Scent is a very powerful thing. Whether we recognize it or not, our noses are capable of analyzing thousands of smells. And subconsciously, we're constantly using olfaction to evaluate our environment. As you might expect with a faculty that we use so often, research has shown that smells can have a profound effect on mood, and particular smells have a positive effect on the majority of people. So find out which scents have been shown to perk you up.
Jasmine or rose
Flowers are a global people pleaser, but their forms and hues aren't the only thing we find heartening. Jasmine and rose have historically been used in aromatherapy, and more recent research backs up their salutary reputation. In fact, a series of studies from the Human Emotions Laboratory at Rutgers University found that flowers in general are a "powerful positive emotion inducer," and that exposure to floral scents in particular can increase people's immediate associations with happy thoughts threefold.
All citrus smells are reputed to lift your mood, but the pure, bright scent of lemon oil seems to be particularly effective. Not only has it been shown to perk people up and reduce anxiety, other people also have a more positive impression of those wearing it. A recent study from Le Moyne College found that people associate lemony scents with femininity, cleanliness, and pleasantness.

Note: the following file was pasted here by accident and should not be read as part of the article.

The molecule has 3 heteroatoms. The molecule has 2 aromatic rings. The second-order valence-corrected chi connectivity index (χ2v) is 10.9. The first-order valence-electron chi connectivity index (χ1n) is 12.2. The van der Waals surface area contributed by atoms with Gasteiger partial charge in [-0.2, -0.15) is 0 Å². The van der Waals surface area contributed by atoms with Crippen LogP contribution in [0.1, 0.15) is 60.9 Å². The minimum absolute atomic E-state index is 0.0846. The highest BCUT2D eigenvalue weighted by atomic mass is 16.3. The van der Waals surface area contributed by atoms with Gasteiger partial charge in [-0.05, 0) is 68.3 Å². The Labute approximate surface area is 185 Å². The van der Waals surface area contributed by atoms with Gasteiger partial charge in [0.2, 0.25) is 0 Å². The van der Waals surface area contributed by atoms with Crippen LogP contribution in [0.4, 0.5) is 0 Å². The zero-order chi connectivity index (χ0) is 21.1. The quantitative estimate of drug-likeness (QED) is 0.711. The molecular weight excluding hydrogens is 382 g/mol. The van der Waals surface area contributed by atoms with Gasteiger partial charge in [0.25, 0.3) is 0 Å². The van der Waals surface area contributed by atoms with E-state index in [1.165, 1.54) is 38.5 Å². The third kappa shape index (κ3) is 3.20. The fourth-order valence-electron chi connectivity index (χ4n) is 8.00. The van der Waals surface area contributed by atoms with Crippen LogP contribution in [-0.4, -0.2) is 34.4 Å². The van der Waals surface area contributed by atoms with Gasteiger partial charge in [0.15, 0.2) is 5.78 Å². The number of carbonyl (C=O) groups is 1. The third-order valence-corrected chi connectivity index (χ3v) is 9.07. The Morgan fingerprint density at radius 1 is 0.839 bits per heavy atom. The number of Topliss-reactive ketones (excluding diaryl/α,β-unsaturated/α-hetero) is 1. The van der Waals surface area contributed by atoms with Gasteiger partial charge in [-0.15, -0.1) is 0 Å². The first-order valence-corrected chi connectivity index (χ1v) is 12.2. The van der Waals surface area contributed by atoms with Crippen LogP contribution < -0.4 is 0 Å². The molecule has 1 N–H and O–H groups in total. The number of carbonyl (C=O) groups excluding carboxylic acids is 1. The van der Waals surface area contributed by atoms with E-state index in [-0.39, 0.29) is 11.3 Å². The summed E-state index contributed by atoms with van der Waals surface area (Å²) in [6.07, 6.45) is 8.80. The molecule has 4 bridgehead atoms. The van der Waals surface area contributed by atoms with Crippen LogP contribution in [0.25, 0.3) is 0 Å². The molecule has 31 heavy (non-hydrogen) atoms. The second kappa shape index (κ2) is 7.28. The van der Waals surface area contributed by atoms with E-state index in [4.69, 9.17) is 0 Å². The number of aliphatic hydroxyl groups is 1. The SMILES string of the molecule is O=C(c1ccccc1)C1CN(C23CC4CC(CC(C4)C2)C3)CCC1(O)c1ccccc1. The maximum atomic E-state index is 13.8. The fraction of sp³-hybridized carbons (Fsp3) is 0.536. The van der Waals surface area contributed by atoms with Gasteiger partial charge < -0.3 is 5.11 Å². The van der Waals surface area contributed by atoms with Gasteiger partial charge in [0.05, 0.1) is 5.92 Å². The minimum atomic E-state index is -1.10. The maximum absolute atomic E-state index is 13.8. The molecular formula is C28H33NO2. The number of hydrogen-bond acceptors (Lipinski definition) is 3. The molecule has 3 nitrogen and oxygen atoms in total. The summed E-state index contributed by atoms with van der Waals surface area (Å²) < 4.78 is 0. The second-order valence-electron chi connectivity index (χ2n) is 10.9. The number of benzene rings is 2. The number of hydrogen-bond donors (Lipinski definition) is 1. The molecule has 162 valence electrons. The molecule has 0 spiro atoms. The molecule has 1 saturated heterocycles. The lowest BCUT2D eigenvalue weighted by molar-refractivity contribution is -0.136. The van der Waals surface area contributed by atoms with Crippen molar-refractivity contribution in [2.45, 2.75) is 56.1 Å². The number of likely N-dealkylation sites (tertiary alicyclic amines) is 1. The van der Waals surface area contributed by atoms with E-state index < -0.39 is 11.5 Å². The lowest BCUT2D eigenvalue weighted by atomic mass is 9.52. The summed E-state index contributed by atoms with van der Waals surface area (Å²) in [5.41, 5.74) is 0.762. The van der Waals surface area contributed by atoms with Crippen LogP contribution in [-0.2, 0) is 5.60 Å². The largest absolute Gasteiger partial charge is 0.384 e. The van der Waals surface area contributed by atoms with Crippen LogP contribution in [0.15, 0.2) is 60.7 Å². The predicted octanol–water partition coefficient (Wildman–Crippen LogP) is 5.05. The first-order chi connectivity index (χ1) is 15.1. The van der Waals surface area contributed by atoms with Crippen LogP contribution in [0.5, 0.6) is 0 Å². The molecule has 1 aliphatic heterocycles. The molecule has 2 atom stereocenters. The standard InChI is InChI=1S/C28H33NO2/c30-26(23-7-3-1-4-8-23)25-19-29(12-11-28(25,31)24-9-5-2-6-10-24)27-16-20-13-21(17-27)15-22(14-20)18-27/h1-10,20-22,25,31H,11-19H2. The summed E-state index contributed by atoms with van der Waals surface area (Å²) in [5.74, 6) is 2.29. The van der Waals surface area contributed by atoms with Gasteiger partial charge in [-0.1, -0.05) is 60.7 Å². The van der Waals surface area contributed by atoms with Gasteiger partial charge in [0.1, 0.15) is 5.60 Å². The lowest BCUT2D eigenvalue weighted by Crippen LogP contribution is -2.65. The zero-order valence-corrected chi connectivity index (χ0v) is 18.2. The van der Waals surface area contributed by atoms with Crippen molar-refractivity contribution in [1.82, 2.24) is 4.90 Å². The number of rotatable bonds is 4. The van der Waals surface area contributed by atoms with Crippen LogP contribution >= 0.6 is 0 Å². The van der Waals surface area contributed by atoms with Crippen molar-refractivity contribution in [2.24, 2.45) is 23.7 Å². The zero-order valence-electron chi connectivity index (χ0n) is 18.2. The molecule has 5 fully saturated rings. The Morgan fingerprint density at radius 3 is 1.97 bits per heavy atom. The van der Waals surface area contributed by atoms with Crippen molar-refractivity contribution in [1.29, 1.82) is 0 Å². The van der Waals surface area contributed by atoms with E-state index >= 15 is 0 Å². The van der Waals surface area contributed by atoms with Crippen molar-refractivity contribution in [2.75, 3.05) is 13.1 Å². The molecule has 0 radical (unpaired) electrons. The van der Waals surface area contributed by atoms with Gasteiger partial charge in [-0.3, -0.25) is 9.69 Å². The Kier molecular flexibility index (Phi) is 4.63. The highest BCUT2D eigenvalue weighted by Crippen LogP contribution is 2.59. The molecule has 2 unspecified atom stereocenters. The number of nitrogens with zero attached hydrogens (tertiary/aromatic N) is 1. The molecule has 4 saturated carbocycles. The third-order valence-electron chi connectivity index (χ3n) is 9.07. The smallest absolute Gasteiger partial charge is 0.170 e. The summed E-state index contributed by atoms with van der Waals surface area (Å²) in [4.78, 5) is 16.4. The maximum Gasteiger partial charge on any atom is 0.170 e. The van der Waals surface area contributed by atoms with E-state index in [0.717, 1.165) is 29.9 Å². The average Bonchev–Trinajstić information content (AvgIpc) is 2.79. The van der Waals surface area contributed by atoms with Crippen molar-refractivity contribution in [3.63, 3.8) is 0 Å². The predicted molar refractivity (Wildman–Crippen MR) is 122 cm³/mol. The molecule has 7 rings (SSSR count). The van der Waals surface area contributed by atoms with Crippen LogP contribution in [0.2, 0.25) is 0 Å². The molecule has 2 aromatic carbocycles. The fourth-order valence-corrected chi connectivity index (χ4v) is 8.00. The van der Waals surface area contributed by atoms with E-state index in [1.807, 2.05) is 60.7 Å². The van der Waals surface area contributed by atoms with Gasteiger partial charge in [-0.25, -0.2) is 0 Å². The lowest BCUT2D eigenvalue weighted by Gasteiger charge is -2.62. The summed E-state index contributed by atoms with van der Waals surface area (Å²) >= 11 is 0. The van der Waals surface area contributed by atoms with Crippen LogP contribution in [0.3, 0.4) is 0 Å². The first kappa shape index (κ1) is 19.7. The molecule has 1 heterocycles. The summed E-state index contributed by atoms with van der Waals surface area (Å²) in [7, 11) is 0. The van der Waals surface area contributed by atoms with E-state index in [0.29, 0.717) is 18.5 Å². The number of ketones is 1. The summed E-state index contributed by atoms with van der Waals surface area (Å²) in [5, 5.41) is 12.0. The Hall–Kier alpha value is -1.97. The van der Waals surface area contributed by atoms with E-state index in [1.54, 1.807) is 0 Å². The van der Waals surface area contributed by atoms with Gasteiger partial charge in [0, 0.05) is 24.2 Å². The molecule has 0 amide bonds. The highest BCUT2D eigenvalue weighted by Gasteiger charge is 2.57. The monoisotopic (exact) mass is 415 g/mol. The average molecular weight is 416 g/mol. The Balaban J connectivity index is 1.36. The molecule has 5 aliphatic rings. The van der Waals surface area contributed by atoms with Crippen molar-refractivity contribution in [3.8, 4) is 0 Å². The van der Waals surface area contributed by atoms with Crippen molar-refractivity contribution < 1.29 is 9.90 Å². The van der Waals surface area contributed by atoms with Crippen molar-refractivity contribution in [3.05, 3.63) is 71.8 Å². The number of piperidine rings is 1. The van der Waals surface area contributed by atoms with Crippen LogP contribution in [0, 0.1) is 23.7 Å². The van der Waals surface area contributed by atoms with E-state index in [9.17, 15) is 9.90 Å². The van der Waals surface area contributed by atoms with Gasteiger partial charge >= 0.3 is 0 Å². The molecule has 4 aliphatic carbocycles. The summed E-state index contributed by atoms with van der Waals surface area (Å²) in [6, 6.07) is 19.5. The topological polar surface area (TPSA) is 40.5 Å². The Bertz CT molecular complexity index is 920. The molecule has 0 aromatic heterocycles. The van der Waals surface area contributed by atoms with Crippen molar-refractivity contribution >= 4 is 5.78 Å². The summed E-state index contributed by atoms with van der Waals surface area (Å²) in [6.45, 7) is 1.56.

When ingested, licorice can raise estrogen levels and blood pressure, and smelling it seems to have a faint pro-adrenal effect as well. As far back as the first century CE, physicians like the Greek writer Dioscorides were touting licorice for its ability to put patients in a mellow mood, and research from the Smell and Taste Treatment and Research Foundation has found that smelling licorice not only makes people happier, but makes them more physically aroused as well.
Lavender is an olfactory panacea: it's been shown to improve mood, soothe anxiety, increase sexual arousal, and even ease physical pain. Most importantly for the purposes of this story, however, recent work from the University of Miami School of Medicine showed that smelling lavender "had a significant transient effect of improving mood, making people feel more relaxed, and performing math computations faster." So not only will it make you happier, it just might give your Sudoku game an edge, too.